A field trip through the 7 key elements of a great release
As a kid in grade school, the words “we’re watching a movie today” was music to my ears. Would it be another boring PBS documentary or something exciting like “Bill Nye the Science Guy?” No, even better — “The Magic School Bus.”
I was never a fan of science (art class was my happy place), but somehow, the ridiculous and lighthearted Ms. Frizzle knew how to make the dullest of science content seem like a trip to the fair. Thanks to her, I could expect a solid A on those science tests.
So, in an attempt to channel my inner Ms. Frizzle, I’ll be taking you on a bus ride through the anatomy of a press release.
Understanding the basics of the press release
The content — A press release is a short description of the news you’re announcing (think one to two pages), not the full-length story. Did I mention you should keep it short?
Lucky for us communication professionals, the press release hasn’t changed much since the first one in 1906 (shout-out to the man Ivy Lee for changing the world of media relations). Without waiting to see how journalists would report a Pennsylvania railroad accident, Lee, financial newspaper reporter turned public relations officer, took it upon himself to write up a release to distribute to journalists.
Before you start writing anything, you need to know your purpose. Answer questions such as:
- What’s the purpose?
- Who is it for?
- What do I want to say?
Uncover these answers first, and it will make the press-release-writing process much smoother.
The format — Press releases should be written in Associated Press (AP) style for maximum media-friendliness. Get acquainted with the AP Stylebook (or as I like to call it, the “journalist’s bible”) for quick references on proper capitalization, terminology and formatting for every word or phrase imaginable. A well-written press release is readable and understandable to someone who has no prior knowledge of the announcement.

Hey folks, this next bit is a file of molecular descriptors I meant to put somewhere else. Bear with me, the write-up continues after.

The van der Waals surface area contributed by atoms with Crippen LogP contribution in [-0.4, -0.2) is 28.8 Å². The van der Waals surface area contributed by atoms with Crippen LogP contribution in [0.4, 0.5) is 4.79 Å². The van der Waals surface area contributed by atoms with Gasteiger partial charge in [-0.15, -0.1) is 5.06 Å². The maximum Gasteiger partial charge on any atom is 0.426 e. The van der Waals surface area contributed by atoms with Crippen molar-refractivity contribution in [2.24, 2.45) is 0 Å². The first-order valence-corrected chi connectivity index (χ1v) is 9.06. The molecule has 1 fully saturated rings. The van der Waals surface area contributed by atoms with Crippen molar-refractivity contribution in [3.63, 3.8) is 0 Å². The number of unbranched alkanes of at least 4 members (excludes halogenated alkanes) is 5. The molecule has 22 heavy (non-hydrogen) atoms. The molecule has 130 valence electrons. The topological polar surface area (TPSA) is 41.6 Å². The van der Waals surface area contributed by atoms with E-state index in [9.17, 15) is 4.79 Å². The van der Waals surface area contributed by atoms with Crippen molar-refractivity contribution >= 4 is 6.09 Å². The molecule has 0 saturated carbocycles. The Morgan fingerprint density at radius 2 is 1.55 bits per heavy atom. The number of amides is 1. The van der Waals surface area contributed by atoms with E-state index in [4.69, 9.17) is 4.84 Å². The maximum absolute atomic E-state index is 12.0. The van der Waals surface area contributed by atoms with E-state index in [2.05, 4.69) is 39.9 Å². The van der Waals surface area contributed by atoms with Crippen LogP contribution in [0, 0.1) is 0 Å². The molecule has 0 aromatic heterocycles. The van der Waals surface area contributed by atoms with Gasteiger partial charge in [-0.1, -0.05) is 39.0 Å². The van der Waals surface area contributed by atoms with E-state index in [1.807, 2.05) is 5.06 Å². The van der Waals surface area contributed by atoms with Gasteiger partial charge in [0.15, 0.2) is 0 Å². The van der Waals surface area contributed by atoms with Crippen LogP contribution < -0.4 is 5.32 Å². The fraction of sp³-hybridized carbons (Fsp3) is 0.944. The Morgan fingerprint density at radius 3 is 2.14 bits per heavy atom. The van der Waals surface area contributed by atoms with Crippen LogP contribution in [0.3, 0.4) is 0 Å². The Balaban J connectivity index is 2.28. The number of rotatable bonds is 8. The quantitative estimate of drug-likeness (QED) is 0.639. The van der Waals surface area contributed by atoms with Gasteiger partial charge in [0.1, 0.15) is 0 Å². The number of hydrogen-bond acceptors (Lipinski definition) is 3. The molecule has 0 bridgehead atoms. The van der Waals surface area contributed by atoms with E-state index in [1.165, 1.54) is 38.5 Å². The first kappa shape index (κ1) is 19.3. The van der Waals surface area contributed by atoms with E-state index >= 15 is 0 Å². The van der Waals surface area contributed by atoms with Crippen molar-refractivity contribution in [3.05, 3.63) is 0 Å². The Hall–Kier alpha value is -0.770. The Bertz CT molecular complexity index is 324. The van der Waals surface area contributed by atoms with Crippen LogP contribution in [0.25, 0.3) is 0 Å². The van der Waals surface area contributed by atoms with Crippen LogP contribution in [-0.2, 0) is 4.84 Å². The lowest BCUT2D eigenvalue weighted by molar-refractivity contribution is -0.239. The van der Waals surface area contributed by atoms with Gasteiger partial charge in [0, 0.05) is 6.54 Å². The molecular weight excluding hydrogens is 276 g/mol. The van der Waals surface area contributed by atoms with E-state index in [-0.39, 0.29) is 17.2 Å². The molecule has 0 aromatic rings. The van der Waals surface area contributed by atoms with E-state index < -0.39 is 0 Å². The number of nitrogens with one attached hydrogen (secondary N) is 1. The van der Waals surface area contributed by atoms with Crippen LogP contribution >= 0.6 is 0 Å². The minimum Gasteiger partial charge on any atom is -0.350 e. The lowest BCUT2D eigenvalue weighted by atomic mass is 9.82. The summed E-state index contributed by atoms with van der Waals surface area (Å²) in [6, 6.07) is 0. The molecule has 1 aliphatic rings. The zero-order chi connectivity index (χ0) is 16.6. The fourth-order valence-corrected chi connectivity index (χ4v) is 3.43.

The anatomy of a perfect press release: 7 key pieces to include
1. Eyes (logo and headline): Headlines are like the eyes of the release — it’s the first thing the reader sees so you must make it catchy but informative. Include keywords to make it easy to search on your website and “FOR IMMEDIATE RELEASE” to ensure that the news goes out ASAP.
2. Neck (subheadline and dateline): A subheadline supports and elaborates on the headline, helping the reader quickly understand the release subject matter. The dateline precedes the first paragraph and consists of the:
3. Shoulders (lead paragraph): Every release needs to follow the inverted pyramid style, so all of the most important information should be towards the top. Most people don’t read past the first paragraph, so it’s crucial you put the most compelling information in the lead to hook readers and the media. All of this information should articulate the:
4. Torso (body paragraph): The body paragraph provides further detail on the lead paragraph. While still keeping the release short, you can elaborate on why this announcement is important. Also ensure your release is not a sales pitch. Press releases are strictly for reporting news.
5. Arms (quotes): While press releases must be fact-driven, it’s always smart to include a statement from your organization, or even a third-party representative, to add more credibility. Be careful with your quotes though, as they should shape your announcement by not only supporting it but also adding something to your overall message.
6. Legs (boilerplate): The boilerplate is the most consistent element of your company’s press releases and should be in every release. A boilerplate consists of a few succinct and straightforward sentences that strategically describe your company.
7. Feet (contact information): I’m sure you’ve guessed it — the contact information section gives the name, title and email of a person the reporter (or whoever is reading the release) can contact for further information. This should be someone you’ve trusted to represent the company. She/he should be trained for media if asked for an interview or statement.
Next stop: Build your media list
We’ve explored the ins and outs of a perfect press release, so now what? Before you get too click-happy and send it to every media outlet in existence, do your research on the outlets that could benefit from the release. The information that your company deems as important may not seem that way to the public and could affect your reputation. The best way to figure out who you should send it to is to build a media list. It takes a while (I would know — so do spreadsheets, glossaries and even press releases, for that matter. But what else are interns for?) but it’s something you can use for your entire public relations strategy.
Next time you have press to pitch, ensure you think like Ms. Frizzle. Examine your press release, checking for the seven crucial elements for press success.